Over the years, former vice-president Joe Biden has become famous for his pragmatic demeanor and ability to avoid ignominious defeat and instead become both loved and feared. Now, he faces a serious challenge with his long-awaited, much anticipated announcement this week that he will run for president in 2020. And just how desperate does the 68-year-old former majority leader of the Senate need to be to break through his recent political inactivity?
Biden broke little new ground in the speech in Baltimore on Tuesday that received widespread national coverage. The former senator from Delaware and vice-president under both Barack Obama and Bill Clinton has been hinting at his intentions since last year. His son, Beau, died from brain cancer last May and was accompanied by his widow, Hallie, and their three children as his father introduced his plan to run. The family at one point considered not attending and choosing instead to take a break, Biden revealed in a heartfelt letter to the American people that was delivered shortly before he made his announcement.
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Though Beau’s death has yet to produce the same levels of shock and controversy as Bob Dole’s car accident in 1996 that ended his campaign, or the assassination attempt that derailed Barack Obama’s father at a Chicago rally in 1999, it has undoubtedly, exacerbated Biden’s media crush. That his announcement came just as Donald Trump’s midterm elections are widely seen as a repudiation of the Trump agenda and sent a clear message that Democrats should avoid a tepid compromise with the president, was not lost on the press.
In his remarks on Tuesday, Biden joked that he needed to give Trump “a kiss in peace” in order to “send a message” to him that Democrats were unified in their support for immigration policies and being tough on national security and foreign policy. Since he has struggled to show off his jaw-dropping presidential capabilities, Biden plans to play upon the frequent softball question of his age: “And then, honestly, I just want to get out in front of it, and tell people,” he said of his decision, “I am doing this for the country”.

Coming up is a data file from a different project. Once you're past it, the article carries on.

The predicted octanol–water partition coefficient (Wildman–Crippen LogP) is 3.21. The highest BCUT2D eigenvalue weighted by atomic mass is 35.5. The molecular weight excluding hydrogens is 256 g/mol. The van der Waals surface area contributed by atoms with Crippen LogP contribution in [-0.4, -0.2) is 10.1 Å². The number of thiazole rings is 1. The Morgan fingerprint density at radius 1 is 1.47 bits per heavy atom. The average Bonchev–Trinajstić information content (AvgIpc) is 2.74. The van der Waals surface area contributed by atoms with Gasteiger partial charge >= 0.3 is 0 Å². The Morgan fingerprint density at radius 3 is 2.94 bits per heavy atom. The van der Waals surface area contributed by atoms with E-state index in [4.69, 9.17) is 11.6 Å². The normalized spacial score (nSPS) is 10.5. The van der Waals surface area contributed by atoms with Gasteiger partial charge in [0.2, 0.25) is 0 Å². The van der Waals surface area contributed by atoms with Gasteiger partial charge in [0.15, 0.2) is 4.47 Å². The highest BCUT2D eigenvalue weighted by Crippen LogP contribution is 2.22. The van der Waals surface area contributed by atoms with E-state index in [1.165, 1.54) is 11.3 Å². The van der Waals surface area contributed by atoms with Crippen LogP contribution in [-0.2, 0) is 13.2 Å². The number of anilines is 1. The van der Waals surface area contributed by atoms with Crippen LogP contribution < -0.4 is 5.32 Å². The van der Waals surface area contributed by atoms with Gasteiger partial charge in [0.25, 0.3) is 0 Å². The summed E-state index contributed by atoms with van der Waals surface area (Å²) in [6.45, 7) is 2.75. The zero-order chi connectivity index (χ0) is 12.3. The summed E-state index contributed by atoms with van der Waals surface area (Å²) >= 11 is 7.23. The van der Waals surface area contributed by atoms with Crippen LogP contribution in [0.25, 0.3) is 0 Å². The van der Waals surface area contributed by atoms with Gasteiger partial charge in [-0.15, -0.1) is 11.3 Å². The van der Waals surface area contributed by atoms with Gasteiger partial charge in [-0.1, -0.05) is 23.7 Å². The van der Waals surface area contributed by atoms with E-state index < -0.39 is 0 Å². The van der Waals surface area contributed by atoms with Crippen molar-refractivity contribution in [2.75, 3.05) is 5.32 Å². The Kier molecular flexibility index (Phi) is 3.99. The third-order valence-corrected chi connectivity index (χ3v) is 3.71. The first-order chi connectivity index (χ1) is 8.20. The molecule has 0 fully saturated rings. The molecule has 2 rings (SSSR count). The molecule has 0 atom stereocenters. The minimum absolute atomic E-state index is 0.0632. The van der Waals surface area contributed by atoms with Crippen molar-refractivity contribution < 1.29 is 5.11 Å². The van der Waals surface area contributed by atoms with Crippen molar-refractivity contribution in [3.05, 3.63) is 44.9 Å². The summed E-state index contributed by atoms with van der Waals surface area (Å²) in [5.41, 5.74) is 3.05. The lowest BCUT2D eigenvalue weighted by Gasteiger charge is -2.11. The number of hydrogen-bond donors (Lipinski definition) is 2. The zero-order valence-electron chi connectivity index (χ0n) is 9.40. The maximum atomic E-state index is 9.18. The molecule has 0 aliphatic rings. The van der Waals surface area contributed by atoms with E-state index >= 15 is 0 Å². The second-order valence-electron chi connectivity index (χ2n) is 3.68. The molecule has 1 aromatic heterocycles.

This sentiment was echoed in a tweet issued by his campaign on Tuesday afternoon: “As proof of his country-first commitment, he said that regardless of what happens tomorrow, he will spend the rest of his life fighting to improve our lives and strengthen our democracy.” This neatly frames his candidacy as about showing unity and staying on the right side of history, instead of running on the bumper sticker of populist solutions that ignores many of the challenges facing the nation.
Biden’s embrace of the American values and policy goals that defined his long term Senate career are certainly intended to bolster a broad enough base of support to avoid defeat at the hands of an extreme candidacy from the far left, which he has already conceded will certainly find a new platform.
He plans to sell his candidacy not just on his policies and successes as a senator, but by selling his ability to “actually bring people together” as his leadership in delivering such success for the country. As he lays out his vision for the country, his strategy to defeat Trump will primarily center on “balancing” the two parties with the addition of independents, as well as insisting that America needs an unifying national leader to counter the toxic influence of Trumpism.
So, how realistic is all of this? Some pundits have already weighed in that this is not a viable candidacy given the depth of support Biden and his family have received since his son’s death, which lead many of them to question the sincerity of his efforts. Others believe it will be far too late in the election cycle to actually become the Democratic candidate and the race, once again, will come down to Trump and Democrats. Despite the recent deal with conservative Democrats to reauthorize the Children’s Health Insurance Program, Democrats have already started reaping some losses at the polls.
However, Biden is still one of the most popular figures in the Democratic party and, having survived the frustration of a failed vice-presidential run in 2008, has never been shied away from a tough race – whether it’s against Donald Trump or his own father in 1964.
Many Democrats still think he is the most viable contender for the White House and the heart of the party. With the rising stakes and intense media scrutiny of the 2020 election, not even a talented liar like Trump can out-negotiate Biden’s argument that he’s the candidate who can unify an opposition that continues to fragment at every turn.